"What should be avoided when writing a book review?"

Every author's had at least one . . . a kidney-punch of a review that sucks the creative juices from his body and leaves him whimpering in the corner for his mommy. Those are the absolute worst. But what exactly is it that makes for a bad review?

Expecting more than what the story promises.

Before you haul off and whack an author over the head for handing you a plate of literary lasagne when you wanted a steak and potato novel, how about this: read the freaking back cover copy. If the blurb gives off a dark tone, don't expect bunnies and lollipops. Or if it reads lightheartedly, then the novel is probably not going to delve into deep topics. Be realistic.

The spelling and grammar of a three-year-old.

Really? Do I have to mention this. Yep, I do. Bad reviews almost always include typos and grammar that's worthy of a felony. If you're going to rag on an author's writing then yours better be impeccable.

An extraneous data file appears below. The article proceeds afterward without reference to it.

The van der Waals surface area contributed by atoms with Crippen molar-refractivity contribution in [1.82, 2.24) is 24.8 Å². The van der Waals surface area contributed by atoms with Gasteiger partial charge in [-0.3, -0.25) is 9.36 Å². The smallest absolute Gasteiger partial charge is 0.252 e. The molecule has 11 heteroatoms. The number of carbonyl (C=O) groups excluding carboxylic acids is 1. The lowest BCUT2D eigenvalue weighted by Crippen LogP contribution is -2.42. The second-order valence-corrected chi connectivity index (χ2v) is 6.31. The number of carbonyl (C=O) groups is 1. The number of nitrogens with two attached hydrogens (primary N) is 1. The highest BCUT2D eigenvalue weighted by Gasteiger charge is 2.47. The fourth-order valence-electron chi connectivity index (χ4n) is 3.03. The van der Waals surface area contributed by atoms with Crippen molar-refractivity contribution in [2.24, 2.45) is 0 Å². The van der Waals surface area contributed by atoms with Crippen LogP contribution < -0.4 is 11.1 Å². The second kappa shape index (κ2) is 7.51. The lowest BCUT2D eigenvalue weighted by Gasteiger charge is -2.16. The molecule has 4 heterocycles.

Dishing out judgment as if you're God.

I understand that everyone has different worldviews and morals. Newsflash: books do too, because they're written by humans. So if sex outside of marriage pushes your buttons, don't buy 50 Shades of Grey and go on a rant about promiscuity. Instead of writing a review condemning the author to hell, I suggest that your time would be better spent praying for the poor slob.

Spewing pride poison.

Oh, so you think you can write a better book? Go for it. Writing a novel is stinking hard work, I don't care how bad you think the writing is. Because of that, do not -- read my lips here -- do NOT attack the author's work ethic. The novel may not be Steinbeck quality but I guarantee you the writer put in as much effort as Steinbeck would have.